As you practice this, there will be a tendency for thoughts to arise, and they will. Be patient with your thoughts. Hear them in your head and then go back to observing. Take a deep breath when needed, putting your focus on your breath and then your surroundings, free of judgment.
“Turn on, tune in, drop out,” said Timothy Leary. There are many interpretations of this, but it can also relate to Mindfulness Meditation as you are dropping your thoughts & tuning in to your senses.
“You’ve become bored to things because they exist only as names to you. The dry concepts of mind obscure your direct perception.” Dan Millman
Millman also discusses this state of mind as Satori, “which is the warrior’s state of being; it occurs when the mind is free of thought, pure awareness; the body is active, sensitive, relaxed, and the emotions are open and free.”
Reading Dan Millmans, Way Of The Peaceful Warrior, has helped me get more into this mindset.
Getting into the present moment helps us stop dwelling on past thoughts, and to stop anticipating the future. Millman says, “Stay in the present. You can do nothing to change the past, and the future will never come exactly as you plan or hope for. The warrior is here, now. Your sorrow, your fear & anger, regret & guilt, your envy and plans and cravings live only in the past, or in the future.”
Overall Mindfulness Meditation is when you look at everything surrounding you without labeling it or judging it. You don’t look around & think “I see a chair, a cup of water, a tree. I’m tired. I need more money.” You just sit and observe, letting go of thoughts as they arise. This requires practice as all great things do, but it can be done! You don’t need to drink that 6 pack of Bud Light each night to relax. Dilly dilly. Drink in moderation sure, but this mindfulness practice can help you live more fully in a healthier way.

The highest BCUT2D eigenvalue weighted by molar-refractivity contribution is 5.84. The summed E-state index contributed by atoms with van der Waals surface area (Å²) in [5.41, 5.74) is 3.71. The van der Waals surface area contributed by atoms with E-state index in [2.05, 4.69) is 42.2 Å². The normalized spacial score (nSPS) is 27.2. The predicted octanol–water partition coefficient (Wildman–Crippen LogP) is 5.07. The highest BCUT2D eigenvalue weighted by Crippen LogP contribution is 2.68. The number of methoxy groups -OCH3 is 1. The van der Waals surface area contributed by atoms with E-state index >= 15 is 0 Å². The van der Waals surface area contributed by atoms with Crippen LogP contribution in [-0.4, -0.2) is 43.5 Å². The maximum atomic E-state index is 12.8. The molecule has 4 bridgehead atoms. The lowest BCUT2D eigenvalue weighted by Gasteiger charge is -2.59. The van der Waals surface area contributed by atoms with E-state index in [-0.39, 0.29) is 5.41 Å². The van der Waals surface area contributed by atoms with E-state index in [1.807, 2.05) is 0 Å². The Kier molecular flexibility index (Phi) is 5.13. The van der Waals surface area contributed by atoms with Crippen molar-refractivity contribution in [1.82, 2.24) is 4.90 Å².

Again, don’t judge your thoughts as they arise, be patient with them.
The more you practice this, the more awake and alive you will feel throughout your days. You can practice Mindfulness Meditation wherever you are, and I highly encourage you to practice it everywhere.
Use your thinking mind when you need to take appropriate action, and then take action & live in the moment. Choose to pay attention to your surroundings on purpose. Stop letting your phantom mind drag you backwards. Don’t believe everything you think, we are often wrong anyway. Practice Mindfulness Meditation throughout your day. It won’t always be easy, but you have a choice.
“Old urges continue to arise, but urges do not matter; only actions do. A warrior is as a warrior does…Action always happens in the present, because it is an expression of the body, which can only exist in the here and now. But the mind is like a phantom that lives only in the past or future. It’s only power over you is to draw your attention out of the present.” Millman
Some of the answers to our biggest question are found not in thinking more, but in thinking less. In being in touch with your senses, you are able to live fully.
Let us get back to our natural and blissful way of living. Regain your curiosity for life. Learn & observe all things.
“There is no path to happiness. Happiness is the path. There is no path to love. Love is the path. There is no path to peace. Peace is the path.” Millman
“My name doesn’t matter; neither does yours. What is important is what lies beyond names and beyond questions.” Millman
I encourage you to listen to and read anything from Dan Millman, Alan Watts, Ram Dass, Eckhart Tolle, Jon Kabat-Zinn, Thich Nhat Hanh & all the many other teachers of living a fuller & happier life in the present moment. You can read a summary of Way Of The Peaceful Warrior, by Dan Millman, by Clicking Here.